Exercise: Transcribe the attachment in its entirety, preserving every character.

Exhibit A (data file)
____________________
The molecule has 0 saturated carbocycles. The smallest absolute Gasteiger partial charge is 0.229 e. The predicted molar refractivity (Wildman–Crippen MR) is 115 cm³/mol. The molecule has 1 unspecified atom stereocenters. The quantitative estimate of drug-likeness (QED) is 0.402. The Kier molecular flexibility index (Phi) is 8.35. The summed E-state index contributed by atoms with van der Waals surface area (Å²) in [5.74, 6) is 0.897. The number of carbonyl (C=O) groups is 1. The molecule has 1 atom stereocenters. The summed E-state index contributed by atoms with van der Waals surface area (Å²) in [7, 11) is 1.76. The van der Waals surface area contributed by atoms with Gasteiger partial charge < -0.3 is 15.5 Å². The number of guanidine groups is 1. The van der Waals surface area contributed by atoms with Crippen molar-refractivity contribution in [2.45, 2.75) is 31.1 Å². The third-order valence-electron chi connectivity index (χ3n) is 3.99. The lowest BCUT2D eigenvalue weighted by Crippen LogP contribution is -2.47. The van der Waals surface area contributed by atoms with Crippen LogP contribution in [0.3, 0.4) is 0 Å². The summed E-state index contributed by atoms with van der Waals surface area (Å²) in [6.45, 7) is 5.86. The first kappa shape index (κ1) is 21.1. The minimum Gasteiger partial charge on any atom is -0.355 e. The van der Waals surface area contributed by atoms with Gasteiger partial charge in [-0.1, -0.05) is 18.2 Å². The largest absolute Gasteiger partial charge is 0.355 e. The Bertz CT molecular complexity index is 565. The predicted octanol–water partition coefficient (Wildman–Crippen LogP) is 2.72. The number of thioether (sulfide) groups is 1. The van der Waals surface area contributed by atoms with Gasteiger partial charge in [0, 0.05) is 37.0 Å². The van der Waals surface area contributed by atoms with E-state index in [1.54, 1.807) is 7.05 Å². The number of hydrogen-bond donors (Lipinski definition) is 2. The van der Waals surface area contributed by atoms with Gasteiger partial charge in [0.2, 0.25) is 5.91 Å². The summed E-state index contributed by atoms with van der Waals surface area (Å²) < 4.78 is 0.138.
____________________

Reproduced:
The molecule has 0 saturated carbocycles. The smallest absolute Gasteiger partial charge is 0.229 e. The predicted molar refractivity (Wildman–Crippen MR) is 115 cm³/mol. The molecule has 1 unspecified atom stereocenters. The quantitative estimate of drug-likeness (QED) is 0.402. The Kier molecular flexibility index (Phi) is 8.35. The summed E-state index contributed by atoms with van der Waals surface area (Å²) in [5.74, 6) is 0.897. The number of carbonyl (C=O) groups is 1. The molecule has 1 atom stereocenters. The summed E-state index contributed by atoms with van der Waals surface area (Å²) in [7, 11) is 1.76. The van der Waals surface area contributed by atoms with Gasteiger partial charge < -0.3 is 15.5 Å². The number of guanidine groups is 1. The van der Waals surface area contributed by atoms with Crippen molar-refractivity contribution in [2.45, 2.75) is 31.1 Å². The third-order valence-electron chi connectivity index (χ3n) is 3.99. The lowest BCUT2D eigenvalue weighted by Crippen LogP contribution is -2.47. The van der Waals surface area contributed by atoms with Crippen LogP contribution in [0.3, 0.4) is 0 Å². The summed E-state index contributed by atoms with van der Waals surface area (Å²) in [6.45, 7) is 5.86. The first kappa shape index (κ1) is 21.1. The minimum Gasteiger partial charge on any atom is -0.355 e. The van der Waals surface area contributed by atoms with Gasteiger partial charge in [-0.1, -0.05) is 18.2 Å². The largest absolute Gasteiger partial charge is 0.355 e. The Bertz CT molecular complexity index is 565. The predicted octanol–water partition coefficient (Wildman–Crippen LogP) is 2.72. The number of thioether (sulfide) groups is 1. The van der Waals surface area contributed by atoms with Gasteiger partial charge in [0, 0.05) is 37.0 Å². The van der Waals surface area contributed by atoms with E-state index in [1.54, 1.807) is 7.05 Å². The number of hydrogen-bond donors (Lipinski definition) is 2. The van der Waals surface area contributed by atoms with Gasteiger partial charge in [0.2, 0.25) is 5.91 Å². The summed E-state index contributed by atoms with van der Waals surface area (Å²) < 4.78 is 0.138.